A good greenhouse makes all the difference in growing successfully in Sisters’ unpredictable climate. photo provided
A good greenhouse makes all the difference in growing successfully in Sisters’ unpredictable climate. photo provided

Last year my family helped me build a greenhouse. It simply was the only solution to having our own fresh tomatoes, peppers, basil, etc. because trying to grow these cold-sensitive veggies in the great out-of-doors was out of the question.

In Sisters it can freeze any night of the year. It was 19 degrees at our house this morning (May 10). Even the tougher kale, spinach, onions, etc. will wilt under that chilling temperature.

There are lots of greenhouse designs out there and wading through them can be intimidating to say the least. And prices are all over the map. You can save a lot of money, though, if you do most of the work yourself. That could be as easy as pipe hoops and 6-mil plastic or a full-scale permanent structure. Another way to cut down on expenses is to buy a used greenhouse and reassemble it on your property.

Here are some elements you'll want to take into consideration when planning your greenhouse:

• How are you going to keep it cool? In my greenhouse, we put in adjustable louvres in the peak, windows that open all along the knee wall, and a fan at the end and STILL my plants were all sweating and dying of heat exhaustion. So now I'll be putting in a much bigger fan to carry off the excess heat.

• How are you going to keep it hot? At night the temperatures drop dramatically, and if they fall under, say, 60 degrees, your tomatoes will barely grow; they need steady warmth, night and day, to do well. Space heaters can be expensive to operate, so if that's not in your budget, then you'll have to think of a way to keep the day heat from vanishing in the night.

Some people pull down curtains over their windows, others fill water containers that heat up during the day and radiate it back out at night. Some install radiant floor heating during construction - the water in the underground pipes can be heated through a solar collector or wood burner.

I bumped into a guy who had a whole stack of glass windows removed from storm doors who was willing to sell them to me for $5 each for my new greenhouse. Without thinking, I said "Sure!" happy with my bargain. Not only were they very hard to install but at night, the heat from the day goes right out through the glass without stopping to say "goodnight!" A much better material is Solex - more expensive but tremendously better at insulating.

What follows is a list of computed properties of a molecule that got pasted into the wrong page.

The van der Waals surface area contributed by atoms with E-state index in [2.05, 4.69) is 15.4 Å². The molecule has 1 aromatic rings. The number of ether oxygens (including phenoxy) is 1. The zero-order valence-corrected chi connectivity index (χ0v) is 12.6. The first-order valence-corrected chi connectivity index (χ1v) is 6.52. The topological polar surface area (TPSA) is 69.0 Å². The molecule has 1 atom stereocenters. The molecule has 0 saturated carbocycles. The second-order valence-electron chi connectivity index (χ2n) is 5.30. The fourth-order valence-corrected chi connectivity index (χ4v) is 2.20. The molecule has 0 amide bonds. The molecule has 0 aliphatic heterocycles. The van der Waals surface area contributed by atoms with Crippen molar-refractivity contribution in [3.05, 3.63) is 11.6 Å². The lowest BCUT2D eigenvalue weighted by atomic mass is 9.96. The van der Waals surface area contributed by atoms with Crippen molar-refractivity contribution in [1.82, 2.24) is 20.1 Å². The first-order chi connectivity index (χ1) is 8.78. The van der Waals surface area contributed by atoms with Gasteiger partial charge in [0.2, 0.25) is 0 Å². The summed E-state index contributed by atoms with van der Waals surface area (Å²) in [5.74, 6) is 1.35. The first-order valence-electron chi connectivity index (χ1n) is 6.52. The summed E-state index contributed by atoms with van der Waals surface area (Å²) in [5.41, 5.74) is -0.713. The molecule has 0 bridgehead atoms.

One more thing regarding heat loss: You can build a solid insulated wall on your north side. Not much sun comes through there anyway, so why have that open to more heat loss?

• Are you going to grow in the ground or in raised beds? You can do either but I would recommend using eight-inch-high grow-boxes made of cedar planks. They're much neater, easier to tend, and allow you to drag hoses around without pushing over plants. Grow-boxes tend to stay warmer as well. If you fill them with a soil-less medium such as sawdust and sand, you won't have to worry about weeding. I personally recommend using the Mittleider method of gardening for maximum yield, plant health, and superior flavor (see the Nugget, May 9, page 14 ).

• What are you going to plant? Use your greenhouse for cold-sensitive plants and don't waste space putting in lettuce, spinach, cole varieties, root crops etc that will do fine outside. I grew tomatoes, peppers, eggplant, basil and other warmth-loving varieties.

I've barely touched on the whole subject, but if you would like to serve your family or friends some amazing bruschetta al pomodoro with fresh tomatoes from your indoor garden in November (!), you need to start on that greenhouse now.

Here are some resources that have helped me immensely :

1. "Building Your Own Greenhouse" by Mark Freeman, Stackpole Books. Very straightforward advice on greenhouse design and construction, especially for cold climates.

2. "Greenhouse Gardener's Companion" by Shane Smith. Not only design and construction ideas but also how to grow successfully in a greenhouse environment.

3. "The Winter Harvest Handbook" by Eliot Coleman. Yes, you can grow vegetables all year 'round, even in an unheated greenhouse. This guy explains how (and he lives in Maine!).